Frequently Asked Questions II

On January 12, 2014

We continue our listing of Frequently asked questions. Now questions 9 through 17.  Questions 1 through 9 were posted on January 4th 2014.

A re-cap of what N2 Applied AS is all about – as of January 2014.

 

9.  What is new in N2’s ambition, compared with what Professor Birkeland and Norsk Hydro did in 1905?

N2’s ambition is to use today’s knowledge of plasma and materials to develop a process able to make the same product using 90% less energy.  Our initial ambition is not to go for industrial scale production of Nitric Acid, but to develop small scale units suitable for todays value chain.

Questions 9 to 17 of N2 Applieds Frequently Asked Questions as of year-end 2013

Question 9 to 17 of N2 Applieds Frequently Asked Questions as of year-end 2013

From 1905 to 1920, the research in the field concluded that the theoretical minimum energy requirement would be 70 GJ/tN and the practical minimum would be 130 GJ/tN.  Today we know that the theoretical minimum input energy is 20 GJ/tN and practical obtainable is about 36GJ/tN.  With 100% heat recovery, the theoretical lowest energy consumption is 6,4 GJ/tN.

Birkeland’s technology succeeded in moving the arc through a large volume of air making plasma, the disc. He further managed to quench the plasma with air on its way through the reactor, keeping the outlet temperature below 1000 Kelvin.

 

10. With whom are N2 Applied partnering and collaborating?

N2 is partnering with SBI, an innovative plasma welding company based in Hollarunn, Austria.  N2 and SBI are further using the competence of the University of Vienna for analysis of plasma composition and temperatures.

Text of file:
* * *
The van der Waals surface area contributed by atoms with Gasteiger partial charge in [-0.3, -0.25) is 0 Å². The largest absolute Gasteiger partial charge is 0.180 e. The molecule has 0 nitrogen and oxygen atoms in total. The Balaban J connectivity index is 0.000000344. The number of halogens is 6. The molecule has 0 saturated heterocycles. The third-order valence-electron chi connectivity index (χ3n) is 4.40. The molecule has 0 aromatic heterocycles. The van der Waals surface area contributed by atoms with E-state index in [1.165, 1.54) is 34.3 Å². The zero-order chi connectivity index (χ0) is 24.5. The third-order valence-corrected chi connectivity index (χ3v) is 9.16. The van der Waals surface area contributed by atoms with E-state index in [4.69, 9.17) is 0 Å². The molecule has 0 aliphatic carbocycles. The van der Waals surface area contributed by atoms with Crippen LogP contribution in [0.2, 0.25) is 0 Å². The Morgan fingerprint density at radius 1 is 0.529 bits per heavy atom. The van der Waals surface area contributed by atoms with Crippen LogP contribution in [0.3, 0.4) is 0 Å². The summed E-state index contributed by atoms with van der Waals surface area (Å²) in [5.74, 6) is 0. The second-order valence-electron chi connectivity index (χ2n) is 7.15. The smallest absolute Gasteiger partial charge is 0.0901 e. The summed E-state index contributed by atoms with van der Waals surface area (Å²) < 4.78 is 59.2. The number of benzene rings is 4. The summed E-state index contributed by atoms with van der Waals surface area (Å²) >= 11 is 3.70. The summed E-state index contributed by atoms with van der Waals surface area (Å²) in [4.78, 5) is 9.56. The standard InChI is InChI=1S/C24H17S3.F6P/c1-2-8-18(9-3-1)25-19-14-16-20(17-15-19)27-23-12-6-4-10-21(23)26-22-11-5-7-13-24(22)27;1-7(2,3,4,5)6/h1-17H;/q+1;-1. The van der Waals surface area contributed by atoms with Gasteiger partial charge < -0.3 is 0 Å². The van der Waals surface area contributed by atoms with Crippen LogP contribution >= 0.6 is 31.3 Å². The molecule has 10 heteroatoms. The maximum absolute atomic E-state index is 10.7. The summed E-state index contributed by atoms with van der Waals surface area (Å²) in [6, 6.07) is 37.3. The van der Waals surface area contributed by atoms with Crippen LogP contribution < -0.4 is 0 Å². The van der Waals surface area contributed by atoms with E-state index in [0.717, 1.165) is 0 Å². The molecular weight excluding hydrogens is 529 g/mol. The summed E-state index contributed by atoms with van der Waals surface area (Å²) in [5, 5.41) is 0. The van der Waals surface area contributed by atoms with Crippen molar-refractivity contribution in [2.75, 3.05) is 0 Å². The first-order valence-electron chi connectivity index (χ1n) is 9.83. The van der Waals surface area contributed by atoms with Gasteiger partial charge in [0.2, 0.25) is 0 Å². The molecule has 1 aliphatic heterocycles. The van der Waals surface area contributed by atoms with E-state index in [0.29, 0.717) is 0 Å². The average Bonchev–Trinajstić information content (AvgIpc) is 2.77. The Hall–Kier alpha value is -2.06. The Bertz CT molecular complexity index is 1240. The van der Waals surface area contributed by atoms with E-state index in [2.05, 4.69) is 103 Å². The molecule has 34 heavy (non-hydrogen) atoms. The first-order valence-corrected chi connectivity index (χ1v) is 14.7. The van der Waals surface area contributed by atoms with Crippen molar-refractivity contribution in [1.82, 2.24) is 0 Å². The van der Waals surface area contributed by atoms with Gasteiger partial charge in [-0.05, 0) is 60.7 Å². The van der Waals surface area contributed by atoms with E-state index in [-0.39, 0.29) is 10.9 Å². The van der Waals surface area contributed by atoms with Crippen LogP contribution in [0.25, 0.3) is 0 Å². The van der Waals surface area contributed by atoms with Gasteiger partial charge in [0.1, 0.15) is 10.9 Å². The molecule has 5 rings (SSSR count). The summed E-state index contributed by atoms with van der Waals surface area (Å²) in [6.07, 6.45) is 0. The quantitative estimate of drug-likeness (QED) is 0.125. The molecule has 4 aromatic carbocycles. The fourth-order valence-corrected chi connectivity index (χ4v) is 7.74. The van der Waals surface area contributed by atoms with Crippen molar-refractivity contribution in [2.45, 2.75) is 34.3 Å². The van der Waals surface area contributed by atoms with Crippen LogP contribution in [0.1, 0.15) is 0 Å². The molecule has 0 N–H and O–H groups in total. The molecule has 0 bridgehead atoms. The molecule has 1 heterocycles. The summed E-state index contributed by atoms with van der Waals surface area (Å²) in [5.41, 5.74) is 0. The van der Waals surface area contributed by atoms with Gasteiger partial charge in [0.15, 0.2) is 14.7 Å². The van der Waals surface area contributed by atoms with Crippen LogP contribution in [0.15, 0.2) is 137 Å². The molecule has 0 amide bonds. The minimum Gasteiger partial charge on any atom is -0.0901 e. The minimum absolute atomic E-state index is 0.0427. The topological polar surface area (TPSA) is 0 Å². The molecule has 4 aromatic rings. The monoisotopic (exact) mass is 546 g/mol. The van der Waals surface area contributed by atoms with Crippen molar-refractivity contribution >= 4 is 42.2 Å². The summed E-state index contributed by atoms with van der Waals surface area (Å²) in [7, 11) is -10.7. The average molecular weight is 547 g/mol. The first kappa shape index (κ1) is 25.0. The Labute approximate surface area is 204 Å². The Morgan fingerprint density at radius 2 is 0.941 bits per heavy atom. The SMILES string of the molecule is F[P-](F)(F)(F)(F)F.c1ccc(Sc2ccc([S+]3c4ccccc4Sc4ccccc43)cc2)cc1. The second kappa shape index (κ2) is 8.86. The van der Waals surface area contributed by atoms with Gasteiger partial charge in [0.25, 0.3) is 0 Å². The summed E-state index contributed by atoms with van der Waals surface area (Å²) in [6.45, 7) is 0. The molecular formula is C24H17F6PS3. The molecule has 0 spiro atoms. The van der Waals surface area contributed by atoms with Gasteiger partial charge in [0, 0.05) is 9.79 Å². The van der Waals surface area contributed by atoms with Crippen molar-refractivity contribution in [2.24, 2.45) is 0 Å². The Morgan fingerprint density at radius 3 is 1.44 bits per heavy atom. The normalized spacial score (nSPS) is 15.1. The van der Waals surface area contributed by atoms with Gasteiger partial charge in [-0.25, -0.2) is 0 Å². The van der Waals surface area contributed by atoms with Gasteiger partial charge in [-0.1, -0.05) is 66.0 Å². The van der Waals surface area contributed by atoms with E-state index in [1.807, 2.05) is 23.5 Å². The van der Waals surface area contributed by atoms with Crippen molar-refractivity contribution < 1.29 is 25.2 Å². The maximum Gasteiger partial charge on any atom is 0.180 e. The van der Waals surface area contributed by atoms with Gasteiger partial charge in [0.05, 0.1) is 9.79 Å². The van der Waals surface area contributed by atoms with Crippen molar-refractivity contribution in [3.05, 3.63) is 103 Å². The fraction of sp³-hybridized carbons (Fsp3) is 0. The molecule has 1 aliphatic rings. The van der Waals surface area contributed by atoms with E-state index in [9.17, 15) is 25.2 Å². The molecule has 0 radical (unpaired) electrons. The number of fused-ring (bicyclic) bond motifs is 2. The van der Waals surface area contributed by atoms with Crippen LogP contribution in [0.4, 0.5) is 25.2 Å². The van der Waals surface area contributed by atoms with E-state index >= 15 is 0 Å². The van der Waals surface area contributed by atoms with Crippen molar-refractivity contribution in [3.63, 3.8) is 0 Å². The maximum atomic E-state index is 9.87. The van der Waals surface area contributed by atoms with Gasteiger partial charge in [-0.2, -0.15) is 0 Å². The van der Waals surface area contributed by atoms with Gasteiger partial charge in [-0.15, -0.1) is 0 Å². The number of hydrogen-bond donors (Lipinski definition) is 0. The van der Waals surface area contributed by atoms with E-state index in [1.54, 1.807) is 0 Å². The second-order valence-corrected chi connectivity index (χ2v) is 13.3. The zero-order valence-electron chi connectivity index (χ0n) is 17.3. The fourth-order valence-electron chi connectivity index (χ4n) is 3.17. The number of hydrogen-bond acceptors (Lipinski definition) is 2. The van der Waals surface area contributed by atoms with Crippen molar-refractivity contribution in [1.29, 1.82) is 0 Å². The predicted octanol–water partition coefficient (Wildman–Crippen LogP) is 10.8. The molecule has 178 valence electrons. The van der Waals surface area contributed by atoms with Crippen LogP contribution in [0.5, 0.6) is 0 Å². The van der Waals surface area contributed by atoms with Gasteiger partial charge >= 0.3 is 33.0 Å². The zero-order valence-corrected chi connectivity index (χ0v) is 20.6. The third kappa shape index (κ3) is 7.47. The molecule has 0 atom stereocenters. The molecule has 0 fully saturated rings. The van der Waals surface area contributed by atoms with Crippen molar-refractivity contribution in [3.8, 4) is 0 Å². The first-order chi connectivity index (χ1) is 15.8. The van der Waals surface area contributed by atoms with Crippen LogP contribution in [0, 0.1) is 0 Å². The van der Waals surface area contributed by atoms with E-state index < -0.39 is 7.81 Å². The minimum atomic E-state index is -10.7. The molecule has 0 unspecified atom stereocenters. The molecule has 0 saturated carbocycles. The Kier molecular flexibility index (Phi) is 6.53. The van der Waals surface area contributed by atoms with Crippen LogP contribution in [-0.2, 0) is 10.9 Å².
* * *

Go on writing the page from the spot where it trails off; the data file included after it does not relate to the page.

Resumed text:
N2 is further collaborating with Acona and SINTEF in developing numerical modelling techniques, in spreadsheets and CFD tools.

 

11. What other applications are suitable for the technology – in addition to at farm production of fertilizer?

There are numerous possible applications.  Below are some of the most obvious ones.

    1. The technology can in a similar way be used in upgrading the bio rest from municipal and organic waste treatment plants and bio-gas plants.
    2. The technology can also be used in liquid fertilizers to upgrade Ammonia/Urea with Nitrate, dissolve Phosphates, and control pH to avoid scaling.
    3. The technology can further be used to boost landlocked process plants where NO gas or Nitric Acid is an intermediate.
    4. The technology can also be used to suppress bad smell and formation of H2S.
    5. Nitric Acid is a valuable chemical, and its application is very often limited by risky and costly logistics. Our technology will facilitate the use of Nitric Acid.

 

12. What is the most likely first application for the technology?

The most likely application is an installation at an industrial farm where bio-gas, wind and solar power is installed.  The technology will enable the utilization of periodically low cost power, reduce smell and upgrade the bio-rest and open for a broader spreading area.

 

13. Why is the utilization of solar power seen as favorable?

The installation of renewable solar power as a base load is creating a power market where the periodic marginal cost of electrical power is dropping and even going negative.  The market is today asking for low capital swing producers or consumers to even out the tops and the bottoms.

 

14. What is the relationship between N2 and Yara – both being Norwegian and all?

Yara and N2 is maintaining an open dialog, over the facts and potential as described on this web site.  Yara has no formal rights or claims to the technology.

 

15. What will it cost to install a nitrogen production unit at a farm?

The equipment cost of a 100 kw unit able to produce 100 tonn N per year will be in the range of 100.000 Euro.  Installation cost will depend on the location and scope of the application.

 

16. When will the farmer be able to install his first unit?

The first prototype will be tested 2nd Quarter 2014.  After tuning and optimization in 2014-2015, the first generation unit will be available in 2016.

 

17. In which geography will the technology find its first customer?

The most likely first customer will be a landlocked industrial farm in the US or EU.  The main market is however highly populated area with limited access to natural gas. Typically India and China as well as regions in Africa.

 

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